In the letters to the Galatians and Romans Paul is forced to go into detail about the law as a whole because of the presence of the synagogue (in Rome) and the arrival of Jewish Christians (in Galatia). Thus the immediate cause for dealing with the topic is Jewish, but he does not write from a Jewish perspective. Rather, he writes from the context of those outside Judaism.1

1.  Jakob Van Bruggen, Paul: Pioneer for Israel's Messiah [Phillipsburg, NJ: P&R Publishing, 2005], pp. 200-01  

Wednesday, May 22, 2013

Fallen from God's favor, part 3

Continuing where we left this discussion a couple weeks ago (part one and two), John Calvin did not believe that the Scriptures described "election" and "adoption" in only one sense, even though many modern Calvinists use those terms in only one strict sense: the sense of God's eternal, predestined will for those who would be "regenerated" throughout history. Instead, John Calvin believed that in various places within Scripture we find a more "general election," a "common adoption," all of which fall under the rubric of a "common covenant" of grace. In this "common covenant" God makes people outwardly equal in receiving His mercy, favor, and status as His children. Commenting on Romans 9, Calvin writes:
There is no doubt that he has taken this from Moses, who declares that God would be merciful to whom he willed [Exodus 33:19], even though the statement concerned the chosen people, whose condition was outwardly equal, as if he had said that in common adoption is included in his presence a special grace toward some, like a more holy treasure; and that the common covenant does not prevent that small number from being set apart from the rank and file. Therefore Paul skillfully argues from the passage of Malachi that I have just cited that where God has made a covenant of eternal life and calls any people to himself, a special mode of election is employed for a part of them, so that he does not with indiscriminate grace effectually elect all [Romans 9:13].1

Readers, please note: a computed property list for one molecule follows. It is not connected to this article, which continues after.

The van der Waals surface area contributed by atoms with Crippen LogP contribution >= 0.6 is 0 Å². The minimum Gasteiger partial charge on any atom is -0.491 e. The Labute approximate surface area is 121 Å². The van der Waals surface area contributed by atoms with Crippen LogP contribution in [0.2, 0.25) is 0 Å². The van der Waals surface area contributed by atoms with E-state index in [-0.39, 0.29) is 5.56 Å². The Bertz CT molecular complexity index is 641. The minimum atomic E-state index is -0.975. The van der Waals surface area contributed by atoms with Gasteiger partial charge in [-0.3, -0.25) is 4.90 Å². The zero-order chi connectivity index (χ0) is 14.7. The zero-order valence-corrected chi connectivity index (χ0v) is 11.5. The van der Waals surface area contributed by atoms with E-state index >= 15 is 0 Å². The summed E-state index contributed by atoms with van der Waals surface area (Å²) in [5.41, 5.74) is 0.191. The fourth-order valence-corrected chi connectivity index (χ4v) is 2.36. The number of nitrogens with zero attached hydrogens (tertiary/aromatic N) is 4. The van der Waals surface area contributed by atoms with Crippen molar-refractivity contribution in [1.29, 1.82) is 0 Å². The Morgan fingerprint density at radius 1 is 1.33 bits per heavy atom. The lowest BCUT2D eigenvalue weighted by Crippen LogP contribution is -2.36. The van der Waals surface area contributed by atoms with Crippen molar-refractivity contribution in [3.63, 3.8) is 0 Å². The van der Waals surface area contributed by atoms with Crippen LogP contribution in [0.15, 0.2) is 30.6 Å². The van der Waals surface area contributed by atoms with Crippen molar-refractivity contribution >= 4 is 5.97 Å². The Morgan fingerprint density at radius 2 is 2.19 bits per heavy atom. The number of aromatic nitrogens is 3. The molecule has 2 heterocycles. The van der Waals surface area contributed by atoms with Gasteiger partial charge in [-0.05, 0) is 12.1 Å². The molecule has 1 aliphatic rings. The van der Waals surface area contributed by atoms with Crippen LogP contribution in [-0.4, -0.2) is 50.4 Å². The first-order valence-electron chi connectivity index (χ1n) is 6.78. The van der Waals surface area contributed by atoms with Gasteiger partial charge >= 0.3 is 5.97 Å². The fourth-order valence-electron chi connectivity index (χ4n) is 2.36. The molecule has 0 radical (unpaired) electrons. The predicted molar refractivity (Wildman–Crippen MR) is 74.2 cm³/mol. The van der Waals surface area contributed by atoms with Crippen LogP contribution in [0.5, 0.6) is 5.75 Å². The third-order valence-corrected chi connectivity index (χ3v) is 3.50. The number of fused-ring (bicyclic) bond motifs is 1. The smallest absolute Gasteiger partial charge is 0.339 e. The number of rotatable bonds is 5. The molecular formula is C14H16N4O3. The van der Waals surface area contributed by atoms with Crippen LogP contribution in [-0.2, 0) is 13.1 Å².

In other words, God "elects" or discriminately selects people out of the general world that stands condemned by their sin, and He graciously shows them favor by bringing them into a common covenant with Him, which can also be viewed as a common adoption into His family. This, according to Calvin, is how Paul sometimes speaks when discussing election. As I'll show in a moment, Calvin calls this general election. But Calvin contends that, according to Paul, this general election (i.e. this common covenant and adoption) does not automatically impart the Holy Spirit's work of regeneration, giving them the ability to please God in the things they do. Calvin continues:
It is easy to explain why the general election of a people is not always firm and effectual: to those with whom God makes a covenant, he does not at once give the spirit of regeneration that would enable them to persevere in the covenant to the very end. Rather, the outward change, without the working of inner grace, which might have availed to keep them, is intermediate between the rejection of mankind and the election of a meager number of the godly. The whole people of Israel has been called the "inheritance of God" yet many of them were foreigners. But because God has not pointlessly covenanted that he would become their Father and Redeemer, he sees to his freely given favor rather than to the many who treacherously desert him.2 

From this we can deduce that Calvin did not view the community of God's covenant people as elect and non-elect. Calvin viewed the covenant community as generally elect and specially elect.3 Actually to be more specific, Calvin explicitly calls this special mode of election, employed for a part of the generally elect, a "secret election." This he also describes as a "more limited degree" of general election. Calvin writes: